In 1944, he was named tem­po­rary com­mand­ing of­fi­cer of USS OC 1203, a sub­ma­rine chaser that hunted Ger­man U-boats in the Dutch West Indies and the Panama Canal.

He was as­signed in 1945 as com­mand­ing of­fi­cer of the Navy’s Patrol Craft Es­cort 870, the USS Da­nia, at Pearl Har­bor, where he and his crew pre­pared for an in­va­sion of Ja­pan.

Mr. Katzen­berg was dis­charged in 1945 with the rank of lieu­tenant com­man­der. His dec­o­ra­tions in­cluded the Amer­i­can Cam­paign Medal, Asi­atic-Pa­cific Cam­paign Medal, World War II Vic­tory Medal and Amer­i­can Defense Medal.

From 1946 to 1959, he was man­ag­ing of­fi­cer of In­de­pen­dent Mu­tual Build­ing As­so­ci­a­tion and vice pres­i­dent and mort­gage of­fi­cer for In­de­pen­dent Life In­surance Co.

In 1959, Mr. Katzen­berg es­tab­lished Westview Fed­eral Sav­ings & Loan, which was char­tered with $1 mil­lion in as­sets in an of­fice on In­gle­side Av­enue.

He re­mained chief ex­ec­u­tive of­fi­cer of the bank un­til 1997, and was named chair­man emer­i­tus in 2001.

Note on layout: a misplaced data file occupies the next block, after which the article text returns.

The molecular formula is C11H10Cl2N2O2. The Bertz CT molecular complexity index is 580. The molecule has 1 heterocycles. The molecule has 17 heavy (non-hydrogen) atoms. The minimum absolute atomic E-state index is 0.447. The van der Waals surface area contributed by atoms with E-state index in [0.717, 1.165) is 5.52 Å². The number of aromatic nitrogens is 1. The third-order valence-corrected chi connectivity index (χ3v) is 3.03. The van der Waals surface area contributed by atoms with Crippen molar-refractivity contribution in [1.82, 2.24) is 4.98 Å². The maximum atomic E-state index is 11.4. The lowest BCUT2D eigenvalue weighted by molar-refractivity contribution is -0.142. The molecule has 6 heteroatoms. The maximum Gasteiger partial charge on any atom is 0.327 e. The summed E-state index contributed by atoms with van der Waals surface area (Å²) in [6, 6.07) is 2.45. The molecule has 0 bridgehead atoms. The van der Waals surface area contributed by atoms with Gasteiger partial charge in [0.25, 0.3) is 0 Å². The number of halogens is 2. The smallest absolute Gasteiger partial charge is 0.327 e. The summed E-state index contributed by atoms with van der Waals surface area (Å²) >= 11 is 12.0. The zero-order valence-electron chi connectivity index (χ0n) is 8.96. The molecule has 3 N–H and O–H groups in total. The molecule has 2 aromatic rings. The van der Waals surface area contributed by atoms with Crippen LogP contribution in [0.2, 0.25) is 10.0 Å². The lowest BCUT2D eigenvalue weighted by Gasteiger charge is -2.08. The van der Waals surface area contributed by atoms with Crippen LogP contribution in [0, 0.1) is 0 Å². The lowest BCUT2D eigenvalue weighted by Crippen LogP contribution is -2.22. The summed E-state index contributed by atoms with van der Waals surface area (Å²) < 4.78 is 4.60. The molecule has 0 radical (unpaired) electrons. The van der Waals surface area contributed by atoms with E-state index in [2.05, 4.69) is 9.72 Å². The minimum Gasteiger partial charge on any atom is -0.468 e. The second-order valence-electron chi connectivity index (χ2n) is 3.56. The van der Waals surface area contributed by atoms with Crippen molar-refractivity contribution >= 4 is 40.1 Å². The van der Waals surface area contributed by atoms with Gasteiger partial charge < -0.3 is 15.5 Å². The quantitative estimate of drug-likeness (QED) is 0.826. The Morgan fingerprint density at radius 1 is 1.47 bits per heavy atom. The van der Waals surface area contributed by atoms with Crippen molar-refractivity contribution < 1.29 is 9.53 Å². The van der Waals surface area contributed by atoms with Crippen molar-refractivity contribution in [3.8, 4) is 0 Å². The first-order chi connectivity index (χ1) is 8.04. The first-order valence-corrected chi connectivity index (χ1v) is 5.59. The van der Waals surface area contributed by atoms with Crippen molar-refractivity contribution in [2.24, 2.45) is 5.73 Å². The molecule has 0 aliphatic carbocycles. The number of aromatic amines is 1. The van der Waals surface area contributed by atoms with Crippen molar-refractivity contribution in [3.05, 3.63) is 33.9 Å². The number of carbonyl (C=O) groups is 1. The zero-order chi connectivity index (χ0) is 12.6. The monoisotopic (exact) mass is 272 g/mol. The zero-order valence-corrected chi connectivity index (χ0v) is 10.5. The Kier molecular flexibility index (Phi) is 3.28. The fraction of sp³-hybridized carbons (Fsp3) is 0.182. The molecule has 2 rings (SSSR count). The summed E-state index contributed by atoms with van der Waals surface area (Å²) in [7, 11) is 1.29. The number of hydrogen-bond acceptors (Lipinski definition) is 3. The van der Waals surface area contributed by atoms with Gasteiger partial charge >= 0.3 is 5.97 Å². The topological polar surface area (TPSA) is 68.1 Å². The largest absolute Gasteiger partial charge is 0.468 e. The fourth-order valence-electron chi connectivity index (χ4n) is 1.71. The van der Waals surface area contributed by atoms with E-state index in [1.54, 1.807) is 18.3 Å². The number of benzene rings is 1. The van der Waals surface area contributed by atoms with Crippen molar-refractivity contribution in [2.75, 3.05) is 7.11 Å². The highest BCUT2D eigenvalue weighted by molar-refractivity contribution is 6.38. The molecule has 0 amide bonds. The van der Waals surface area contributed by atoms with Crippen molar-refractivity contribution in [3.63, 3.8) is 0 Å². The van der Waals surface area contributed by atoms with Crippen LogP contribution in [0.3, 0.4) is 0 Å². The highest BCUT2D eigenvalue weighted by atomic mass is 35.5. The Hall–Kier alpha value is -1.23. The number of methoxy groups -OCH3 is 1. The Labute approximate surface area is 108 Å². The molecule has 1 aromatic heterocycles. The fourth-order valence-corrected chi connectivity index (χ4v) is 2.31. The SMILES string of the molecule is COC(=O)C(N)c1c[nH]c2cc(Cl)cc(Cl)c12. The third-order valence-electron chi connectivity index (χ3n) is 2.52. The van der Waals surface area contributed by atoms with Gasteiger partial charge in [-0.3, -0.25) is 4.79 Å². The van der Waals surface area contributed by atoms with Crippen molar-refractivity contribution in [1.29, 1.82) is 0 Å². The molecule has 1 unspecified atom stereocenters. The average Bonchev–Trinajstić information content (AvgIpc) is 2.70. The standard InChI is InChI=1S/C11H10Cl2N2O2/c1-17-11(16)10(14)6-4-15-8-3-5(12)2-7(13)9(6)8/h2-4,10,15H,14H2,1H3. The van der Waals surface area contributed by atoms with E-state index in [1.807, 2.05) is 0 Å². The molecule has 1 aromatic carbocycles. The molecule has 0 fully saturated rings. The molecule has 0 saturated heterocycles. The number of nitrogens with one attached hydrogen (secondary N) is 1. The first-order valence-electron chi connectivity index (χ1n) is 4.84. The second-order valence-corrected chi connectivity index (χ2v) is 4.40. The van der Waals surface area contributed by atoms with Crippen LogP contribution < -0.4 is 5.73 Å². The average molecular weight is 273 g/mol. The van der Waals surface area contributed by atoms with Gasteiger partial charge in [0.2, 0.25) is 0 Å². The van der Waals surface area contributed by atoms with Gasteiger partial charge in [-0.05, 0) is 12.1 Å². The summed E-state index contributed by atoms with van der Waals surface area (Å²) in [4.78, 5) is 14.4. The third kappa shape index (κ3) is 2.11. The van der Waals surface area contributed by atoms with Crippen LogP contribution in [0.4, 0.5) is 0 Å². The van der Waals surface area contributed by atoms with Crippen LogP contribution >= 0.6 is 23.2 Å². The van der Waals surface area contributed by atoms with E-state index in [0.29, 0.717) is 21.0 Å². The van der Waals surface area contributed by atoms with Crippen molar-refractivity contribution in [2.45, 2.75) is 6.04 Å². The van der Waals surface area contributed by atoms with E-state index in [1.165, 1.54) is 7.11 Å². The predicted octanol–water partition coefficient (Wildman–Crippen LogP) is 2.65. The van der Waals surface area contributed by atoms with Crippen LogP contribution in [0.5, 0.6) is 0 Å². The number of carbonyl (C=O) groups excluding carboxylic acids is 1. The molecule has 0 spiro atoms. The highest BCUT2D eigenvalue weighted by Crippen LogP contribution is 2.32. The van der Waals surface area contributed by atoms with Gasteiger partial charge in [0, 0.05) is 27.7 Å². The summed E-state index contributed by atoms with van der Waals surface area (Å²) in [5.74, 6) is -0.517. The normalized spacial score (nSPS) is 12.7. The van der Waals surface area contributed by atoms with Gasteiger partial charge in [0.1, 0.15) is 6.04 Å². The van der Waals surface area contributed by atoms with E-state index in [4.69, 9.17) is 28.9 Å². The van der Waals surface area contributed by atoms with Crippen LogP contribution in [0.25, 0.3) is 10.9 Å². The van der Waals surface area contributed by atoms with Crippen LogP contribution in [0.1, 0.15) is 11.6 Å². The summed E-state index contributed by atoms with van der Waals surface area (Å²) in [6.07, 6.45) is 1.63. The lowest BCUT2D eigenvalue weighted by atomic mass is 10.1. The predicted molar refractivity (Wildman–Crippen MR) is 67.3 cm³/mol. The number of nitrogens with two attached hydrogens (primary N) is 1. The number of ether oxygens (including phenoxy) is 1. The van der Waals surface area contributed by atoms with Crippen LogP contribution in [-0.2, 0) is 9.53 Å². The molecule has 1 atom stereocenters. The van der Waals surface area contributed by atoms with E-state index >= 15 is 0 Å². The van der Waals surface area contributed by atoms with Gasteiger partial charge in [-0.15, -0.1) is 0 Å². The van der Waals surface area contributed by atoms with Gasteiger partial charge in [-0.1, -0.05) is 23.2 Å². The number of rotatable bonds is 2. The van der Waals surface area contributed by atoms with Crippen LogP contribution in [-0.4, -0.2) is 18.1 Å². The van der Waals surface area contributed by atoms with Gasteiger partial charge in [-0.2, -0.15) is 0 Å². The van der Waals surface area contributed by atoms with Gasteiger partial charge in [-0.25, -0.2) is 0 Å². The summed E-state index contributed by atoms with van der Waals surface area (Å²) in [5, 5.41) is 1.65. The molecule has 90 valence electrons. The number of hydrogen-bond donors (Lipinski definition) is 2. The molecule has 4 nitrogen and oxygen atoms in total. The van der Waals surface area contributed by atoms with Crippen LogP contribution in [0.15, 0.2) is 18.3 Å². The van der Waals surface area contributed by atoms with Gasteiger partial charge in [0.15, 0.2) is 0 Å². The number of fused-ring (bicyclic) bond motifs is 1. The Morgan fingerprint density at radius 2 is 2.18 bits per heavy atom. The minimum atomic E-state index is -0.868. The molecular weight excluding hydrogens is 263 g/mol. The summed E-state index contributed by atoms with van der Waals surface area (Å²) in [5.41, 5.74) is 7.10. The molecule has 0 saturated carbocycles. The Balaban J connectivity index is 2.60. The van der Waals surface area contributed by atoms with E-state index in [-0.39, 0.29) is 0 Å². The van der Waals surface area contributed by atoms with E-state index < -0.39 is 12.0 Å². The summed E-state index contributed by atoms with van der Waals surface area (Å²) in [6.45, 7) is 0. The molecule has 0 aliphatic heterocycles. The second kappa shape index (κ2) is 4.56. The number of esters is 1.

He be­came a li­censed real es­tate bro­ker, mort­gage banker and in­surance bro­ker.

In 1959, he pur­chased the en­tire block of 700 N. Calvert St., from Mon­u­ment to Madi­son streets, and su­per­vised con­struc­tion and man­age­ment of the 707 Build­ing for his for­mer col­lege room­mate, Charles R. Mas­sel of At­lanta. Mr. Katzen­berg pur­chased the build­ing in1972 from the Mas­sell fam­ily and sold it two decades later to the State High­way Ad­min­is­tra­tion.

Dur­ing the 1960s, he pur­chased and man­aged real es­tate in­vest­ments such as of­fice build­ings, ware­houses and apart­ments. From1968 to 1992, he pur­chased and man­aged com­mer­cial properties, with of­fice build­ings in At­lanta, in­dus­trial build­ings in Chicago and ware­houses in St. Louis and Chat­tanooga, Tenn. He re­tired from busi­ness in 2004. Mr. Katzen­berg’s phil­an­thropic ef­forts cen­tered on the Bal­ti­more Com­mu­nity Foun­da­tion, which he helped found in 1972 and for which he served as a trustee. He was the foun­da­tion’s vice chair­man in the 1990s and served on its in­vest­ment and de­vel­op­ment com­mit­tees.

“Herbert made a point early in BCF’s his­tory to learn as much about com­mu­nity foun­da­tions as pos­si­ble, vis­it­ing lead­ing or­ga­ni­za­tions and bring­ing his grow­ing knowl­edge back to Bal­ti­more,” Thomas E. Wil­cox, pres­i­dent of the foun­da­tion, wrote in a state­ment on Mr. Katzen­berg’s death.